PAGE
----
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國際視野 / 癌症資訊網編輯室 > 【癌症治療突破】斬草除根殺滅癌細胞!UCLA 牽頭研發手術後用醫學噴霧 / Sprayable gel with CD47 blockers could be the future of drug delivery for cancer /

【癌症治療突破】斬草除根殺滅癌細胞!UCLA 牽頭研發手術後用醫學噴霧 / Sprayable gel with CD47 blockers could be the future of drug delivery for cancer /

11-01-2019

【癌症治療突破】斬草除根殺滅癌細胞!UCLA 牽頭研發手術後用醫學噴霧

治療癌症的方法不少,而情況合適的話,最直接和快捷的手術切除,一般會是首選的治療方式。不過治療非治癒,手術切除癌症復發的機率相當高,以胰臟癌為例,切除手術後有近半數病人仍會復發,究其原因,很可能是癌細胞早已有微擴散的跡象而未能觀測,而這也是切除手術後病人往往仍需要接受輔助化療以減低局部復發風險的原因。如何清除切除手術後的殘餘癌細胞,美國加州大學洛杉磯分校(UCLA) 的研究團隊,就想出了內含抗 CD47 蛋白的抗體之噴霧,切除手術後可噴於患處,抗體能慢慢溶入人體組織,從而消除殘留的癌細胞並減低癌症復發的風險。

納米微粒才是突破之處

噴霧可抗癌無疑是最吸引眼球的標題,但抗癌醫學噴霧最大的難處不在抗體的選擇,而是讓抗體進入身體的方式。美國加州大學洛杉磯分校(UCLA) 的研究團隊涉及多個單位,但當中牽頭的,是來自 UCLA 亨利·薩穆埃利工程與應用科學學院(Samueli School of Engineering) 的生物工程教授顧臻。CD47 蛋白是種常見於人體紅血球的蛋白,免疫細胞有機制不對其作出攻擊,但不少癌細胞也能生成 CD47 蛋白,以避過免疫細胞吞噬。如果以注射方式注入抗 CD47 蛋白的抗體,絕大部分會在注入血液時被清除,所以即使早有將抗體用於傷口的概念,也因為注入的方式而未能再進一步。直至 UCLA 的研究團隊選擇以納米微粒製作噴霧,並用以裝載抗 CD47 蛋白的抗體,才真正有突破性的發展。

噴霧凝膠的掃描電子顯微鏡圖像(圖片來源:UCLA pressroom)

 

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Sprayable gel with CD47 blockers could be the future of drug delivery for cancer

A sprayable gel containing calcium carbonate nanoparticles with antibodies targeted to block CD47, could be the future of drug delivery for cancer…

 


Many people who are diagnosed with cancer will undergo some type of surgery to treat their disease – almost 95 percent of people with early-diagnosed breast cancer will require surgery and it’s often the first line of treatment for people with brain tumors, for example. But despite improvements in surgical techniques over the past decade, the cancer often comes back after the procedure.

A UCLA-led research team has developed a spray gel embedded with immune-boosting drugs that could help. In a peer-reviewed study, the substance was successful half of the time in awakening lab animals’ immune systems to stop the cancer from recurring and inhibit it from spreading to other parts of the body.

The researchers, led by Dr Zhen Gu, a Professor of Bioengineering at the UCLA Samueli School of Engineering and member of the UCLA Jonsson Comprehensive Cancer Center, tested the biodegradable spray gel in mice that had advanced melanoma tumors surgically removed. They found that the gel reduced the growth of the tumor cells that remained after surgery, which helped prevent recurrences of the cancer: After receiving the treatment, 50 percent of the mice survived for at least 60 days without their tumors regrowing.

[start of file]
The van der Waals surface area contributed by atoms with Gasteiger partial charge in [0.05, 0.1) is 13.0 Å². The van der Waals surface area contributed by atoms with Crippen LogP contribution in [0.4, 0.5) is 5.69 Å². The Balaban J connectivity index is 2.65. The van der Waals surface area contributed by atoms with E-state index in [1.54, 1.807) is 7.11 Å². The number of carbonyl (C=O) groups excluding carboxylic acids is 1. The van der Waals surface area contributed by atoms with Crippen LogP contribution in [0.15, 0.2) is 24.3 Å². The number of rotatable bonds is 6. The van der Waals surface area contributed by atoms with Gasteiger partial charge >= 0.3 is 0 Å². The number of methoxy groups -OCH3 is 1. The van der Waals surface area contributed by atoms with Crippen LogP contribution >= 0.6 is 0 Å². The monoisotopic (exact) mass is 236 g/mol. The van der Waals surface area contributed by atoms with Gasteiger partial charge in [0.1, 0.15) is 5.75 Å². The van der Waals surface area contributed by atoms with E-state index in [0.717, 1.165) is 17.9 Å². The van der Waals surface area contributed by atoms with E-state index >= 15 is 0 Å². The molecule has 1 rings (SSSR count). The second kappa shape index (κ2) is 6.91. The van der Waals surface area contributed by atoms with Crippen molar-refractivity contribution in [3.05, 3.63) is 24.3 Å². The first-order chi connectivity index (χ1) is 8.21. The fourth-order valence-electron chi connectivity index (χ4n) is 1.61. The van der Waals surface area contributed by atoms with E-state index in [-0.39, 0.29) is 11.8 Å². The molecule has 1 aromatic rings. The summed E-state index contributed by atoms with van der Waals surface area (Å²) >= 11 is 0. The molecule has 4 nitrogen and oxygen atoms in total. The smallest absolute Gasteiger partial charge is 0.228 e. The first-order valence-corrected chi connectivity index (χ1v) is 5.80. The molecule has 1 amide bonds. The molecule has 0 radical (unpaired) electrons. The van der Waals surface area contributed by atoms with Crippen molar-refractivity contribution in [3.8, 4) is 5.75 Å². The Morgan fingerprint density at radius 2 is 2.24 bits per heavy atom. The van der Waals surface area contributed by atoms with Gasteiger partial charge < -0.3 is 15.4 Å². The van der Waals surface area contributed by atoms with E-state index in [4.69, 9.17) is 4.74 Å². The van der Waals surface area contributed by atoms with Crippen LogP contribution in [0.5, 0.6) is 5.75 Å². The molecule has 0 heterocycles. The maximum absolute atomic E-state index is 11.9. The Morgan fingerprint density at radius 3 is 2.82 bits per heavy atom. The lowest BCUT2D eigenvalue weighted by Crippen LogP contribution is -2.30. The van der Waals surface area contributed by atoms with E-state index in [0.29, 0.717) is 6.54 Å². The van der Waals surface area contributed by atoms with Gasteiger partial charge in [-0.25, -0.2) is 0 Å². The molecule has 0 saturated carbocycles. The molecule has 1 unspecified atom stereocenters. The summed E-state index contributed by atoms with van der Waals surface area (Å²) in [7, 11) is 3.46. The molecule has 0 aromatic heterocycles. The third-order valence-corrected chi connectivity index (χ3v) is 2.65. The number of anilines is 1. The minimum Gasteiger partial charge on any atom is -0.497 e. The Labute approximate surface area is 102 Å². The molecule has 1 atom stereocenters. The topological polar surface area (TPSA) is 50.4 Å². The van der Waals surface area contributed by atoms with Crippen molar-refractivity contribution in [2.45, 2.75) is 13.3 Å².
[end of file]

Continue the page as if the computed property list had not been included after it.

The spray not only inhibited the recurrence of tumors from the area on the body where it was removed, but it also controlled the development of tumors in other parts of the body, said Prof Gu, who is also a member of the California NanoSystems Institute at UCLA.

The substance will have to go through further testing and approvals before it could be used in humans. But Prof Gu said that the scientists envision the gel being applied to the tumor resection site by surgeons immediately after the tumor is removed during surgery.

“This sprayable gel shows promise against one of the greatest obstacles in curing cancer,” Prof Gu said. “One of the trademarks of cancers is that it spreads. In fact, around 90 percent of people with cancerous tumors end up dying because of tumor recurrence or metastasis. Being able to develop something that helps lower this risk for this to occur and has low toxicity is especially gratifying.”

The researchers loaded nanoparticles with an antibody specifically targeted to block CD47, a protein that cancer cells release as a “don’t-eat-me” signal. By blocking CD47, the antibody enables the immune system to find and ultimately destroy the cancer cells.

The nanoparticles are made of calcium carbonate, a substance that is the main component of egg shells and is often found in rocks. Researchers chose calcium carbonate because it can be gradually dissolved in surgical wound sites, which are slightly acidic, and because it boosts the activity of a type of macrophage that helps rid the body of foreign objects, said Dr Qian Chen, the study’s lead author and a postdoctoral researcher in Prof Gu’s lab.

“We also learned that the gel could activate T-cells in the immune system to get them to work together as another line of attack against lingering cancer cells,” Dr Chen said.

Once the solution is sprayed on the surgical site, it quickly forms a gel embedded with the nanoparticles. The gel helps stop at the surgical site and promotes would healing; the nanoparticles gradually dissolve and release the anti-CD47 antibodies into the body.

The researchers will continue testing the approach in animals to learn the optimal dose, best mix of nanoparticles and ideal treatment frequency, before testing the gel on human patients.

A paper describing the work was published in the journal Nature Nanotechnology.

 

文章來自: Etnet (中)

   EPR (Eng)

 

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